The mid-nineteenth and early twentieth centuries saw a drastic shift — both literally and figuratively — in the landscape of the United States. With the addition of millions of acres of pristine wilderness following the Louisiana Purchase and the conclusion of the Spanish-American War, manifest destiny and the allure of wealth and wide-open spaces drew countless individuals west.

An endless number of little towns sprung up all over the new American territories, and Lake County, Colorado, was no exception. Most — Adelaide, Douglas City, Evansville, Everett, Howland, Graham Park, Mitchell’s Grove and Soda Springs, just to name a few — were lost to the annals of history before the turn of the twentieth century.

In this third installment of a series chronicling the histories of some of the boom towns around Lake County and the Arkansas Valley, the Herald will delve into the legacy of Oro City, named for its main export, gold, and its significance in the formation of Leadville.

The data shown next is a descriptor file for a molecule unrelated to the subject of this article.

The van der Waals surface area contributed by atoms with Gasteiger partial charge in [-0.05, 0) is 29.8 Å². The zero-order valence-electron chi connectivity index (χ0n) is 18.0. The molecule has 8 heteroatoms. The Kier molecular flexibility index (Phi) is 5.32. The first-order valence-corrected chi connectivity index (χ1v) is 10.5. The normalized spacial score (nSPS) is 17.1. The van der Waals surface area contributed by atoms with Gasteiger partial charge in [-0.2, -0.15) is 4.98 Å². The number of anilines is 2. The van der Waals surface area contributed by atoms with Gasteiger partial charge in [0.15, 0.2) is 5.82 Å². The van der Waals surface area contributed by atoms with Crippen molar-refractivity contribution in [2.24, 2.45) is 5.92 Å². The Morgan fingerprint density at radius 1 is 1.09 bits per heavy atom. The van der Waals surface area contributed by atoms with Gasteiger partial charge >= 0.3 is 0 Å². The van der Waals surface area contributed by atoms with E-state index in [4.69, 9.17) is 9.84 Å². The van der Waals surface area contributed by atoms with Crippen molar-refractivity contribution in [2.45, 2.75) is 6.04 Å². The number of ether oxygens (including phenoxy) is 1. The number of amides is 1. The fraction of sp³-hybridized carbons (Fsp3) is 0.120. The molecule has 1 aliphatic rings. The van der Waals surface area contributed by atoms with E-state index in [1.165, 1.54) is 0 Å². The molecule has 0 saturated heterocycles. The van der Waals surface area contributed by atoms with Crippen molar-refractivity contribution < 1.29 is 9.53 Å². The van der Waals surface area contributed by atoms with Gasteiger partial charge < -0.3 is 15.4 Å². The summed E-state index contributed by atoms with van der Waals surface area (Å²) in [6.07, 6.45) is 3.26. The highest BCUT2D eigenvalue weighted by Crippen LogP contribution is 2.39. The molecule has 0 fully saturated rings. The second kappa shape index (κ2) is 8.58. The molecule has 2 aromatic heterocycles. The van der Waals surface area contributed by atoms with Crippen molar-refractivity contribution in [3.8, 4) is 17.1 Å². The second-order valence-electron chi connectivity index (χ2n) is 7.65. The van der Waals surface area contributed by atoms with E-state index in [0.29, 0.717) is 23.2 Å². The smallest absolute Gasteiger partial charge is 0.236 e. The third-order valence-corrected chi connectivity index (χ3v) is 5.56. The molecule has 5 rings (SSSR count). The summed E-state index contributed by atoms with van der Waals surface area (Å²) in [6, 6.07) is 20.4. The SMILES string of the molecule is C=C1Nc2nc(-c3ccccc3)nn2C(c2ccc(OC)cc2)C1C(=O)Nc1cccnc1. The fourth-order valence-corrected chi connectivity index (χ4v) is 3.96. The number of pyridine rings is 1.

Gold was first discovered in late 1860 by Abe Lee and a party of prospectors travelling east from California. The party would stop periodically to pan for gold on their way north up the Arkansas Valley, not finding much until they reached the site of present-day Lake County. “By tradition, Lee said, ‘I’ve got California right here in this pan,’ or words to that effect,” writes James E. Fell, Jr. in his introduction to Don and Jean Griswold’s History of Leadville and Lake County, Colorado. “The new mining locale became immediately known as California Gulch.”

After finally striking gold, Lee and company stayed as long as the weather permitted to stake their claims before retreating to more favorable climates to wait out the snowiest months of the year. Word of their discovery quickly got out, and when they returned in the early spring of 1861, Abe Lee and his companions were followed closely by hundreds of fellow miners hoping to make it rich.